Things To Do in Nieu-BethesdaThe Owl House
Where? 50 km north of Graaff Reinet off the N9 to Middelburg, Nieu-Bethesda, Eastern Cape
When? Daily from 09h00 to 17h00. Closed on Christmas Day.
How? Call +27 (0)49 841-1733
How much? Falls into price group R1 to R100 per person. Confirm with the provider.
Set deep in the Sneeuberg Mountains in the small village of Nieu Bethesda, the Owl House is a Karoo cottage and yard in the Eastern Cape, transformed between 1950 and 1976 by Helen Martins into a glass-encrusted wonderland and statue garden. The house and yard are open to the public daily (except Christmas day).
‘Miss Helen’: Born in Nieu-Bethesda in December 1897, Helen Martins returned to the town after years away and set about transforming her childhood home into a rich, magical wonderland.
The Owl House and Camel Yard: She revamped her house by using mirrors and then glass to transform ordinary walls into glittering fields of colour. She crushed her own glass from bottles and used the milled shards as wallpaper. Outside she began making concrete statues, helped by a succession of workers. She dubbed the backyard the Camel Yard, so named because of the large number of camels that populate it, roughly a third life-size - many facing the metal wording on the southern fence that says “East / Oos”.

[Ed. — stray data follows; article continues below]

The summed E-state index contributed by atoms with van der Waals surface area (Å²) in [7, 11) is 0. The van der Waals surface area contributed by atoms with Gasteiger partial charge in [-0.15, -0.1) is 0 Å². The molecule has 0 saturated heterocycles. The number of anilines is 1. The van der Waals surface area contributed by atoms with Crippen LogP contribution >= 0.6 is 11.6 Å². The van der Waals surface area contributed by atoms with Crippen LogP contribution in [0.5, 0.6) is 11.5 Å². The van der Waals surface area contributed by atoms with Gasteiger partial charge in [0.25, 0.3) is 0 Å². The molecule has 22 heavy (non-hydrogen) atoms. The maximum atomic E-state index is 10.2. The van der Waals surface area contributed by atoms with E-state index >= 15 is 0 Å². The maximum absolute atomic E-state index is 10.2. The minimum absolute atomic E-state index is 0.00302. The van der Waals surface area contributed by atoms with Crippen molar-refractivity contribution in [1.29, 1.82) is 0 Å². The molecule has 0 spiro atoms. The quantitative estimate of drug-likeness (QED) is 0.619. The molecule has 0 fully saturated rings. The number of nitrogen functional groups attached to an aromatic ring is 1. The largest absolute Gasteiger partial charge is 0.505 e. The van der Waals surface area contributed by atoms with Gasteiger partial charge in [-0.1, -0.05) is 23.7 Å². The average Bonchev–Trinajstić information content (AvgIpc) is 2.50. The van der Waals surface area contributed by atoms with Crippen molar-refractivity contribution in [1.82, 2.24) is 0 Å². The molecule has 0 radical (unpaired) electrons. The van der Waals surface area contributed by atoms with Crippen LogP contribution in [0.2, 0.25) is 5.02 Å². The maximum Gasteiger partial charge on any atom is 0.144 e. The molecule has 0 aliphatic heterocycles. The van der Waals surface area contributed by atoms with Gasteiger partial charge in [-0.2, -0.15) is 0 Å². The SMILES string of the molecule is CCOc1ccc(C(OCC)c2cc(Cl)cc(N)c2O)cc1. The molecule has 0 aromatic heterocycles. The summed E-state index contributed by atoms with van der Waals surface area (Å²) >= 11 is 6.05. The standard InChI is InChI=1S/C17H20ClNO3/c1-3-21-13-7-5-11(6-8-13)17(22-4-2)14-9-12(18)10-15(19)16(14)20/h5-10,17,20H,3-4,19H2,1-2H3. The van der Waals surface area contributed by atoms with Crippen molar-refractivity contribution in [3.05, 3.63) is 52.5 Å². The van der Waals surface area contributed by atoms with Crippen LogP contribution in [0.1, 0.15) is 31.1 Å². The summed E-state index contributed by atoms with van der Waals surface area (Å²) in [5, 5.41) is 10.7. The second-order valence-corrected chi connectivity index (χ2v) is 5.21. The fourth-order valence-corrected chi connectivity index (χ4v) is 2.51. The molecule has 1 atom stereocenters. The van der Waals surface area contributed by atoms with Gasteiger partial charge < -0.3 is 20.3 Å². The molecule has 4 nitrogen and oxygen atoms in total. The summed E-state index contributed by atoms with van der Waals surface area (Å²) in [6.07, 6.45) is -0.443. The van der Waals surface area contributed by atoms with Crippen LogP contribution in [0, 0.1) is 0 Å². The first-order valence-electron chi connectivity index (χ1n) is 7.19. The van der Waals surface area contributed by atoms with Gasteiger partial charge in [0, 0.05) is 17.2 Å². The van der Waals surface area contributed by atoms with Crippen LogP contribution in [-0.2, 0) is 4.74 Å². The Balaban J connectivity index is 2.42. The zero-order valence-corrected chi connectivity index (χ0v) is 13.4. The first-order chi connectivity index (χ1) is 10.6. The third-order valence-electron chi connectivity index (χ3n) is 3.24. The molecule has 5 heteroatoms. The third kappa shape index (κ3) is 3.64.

Over the years Miss Helen and her helpers added to the mostly quasi-religious tableaus. Mythical figures started to appear, half human, half creature. Today it is a forest of some 500 statues, intense, baffling and compelling. Miss Helen committed suicide in 1976 by swallowing caustic soda. She left behind a legacy of intrigue - her kingdom sparks the imagination like few other places in South Africa.
The Owl House Foundation: Today Miss Helen’s house and Camel Yard are owned by the Camdeboo Municipality and administered by the Owl House Foundation, a Section 21 not for profit organisation formed in1996. The Foundation is entirely reliant on donations and gate fees.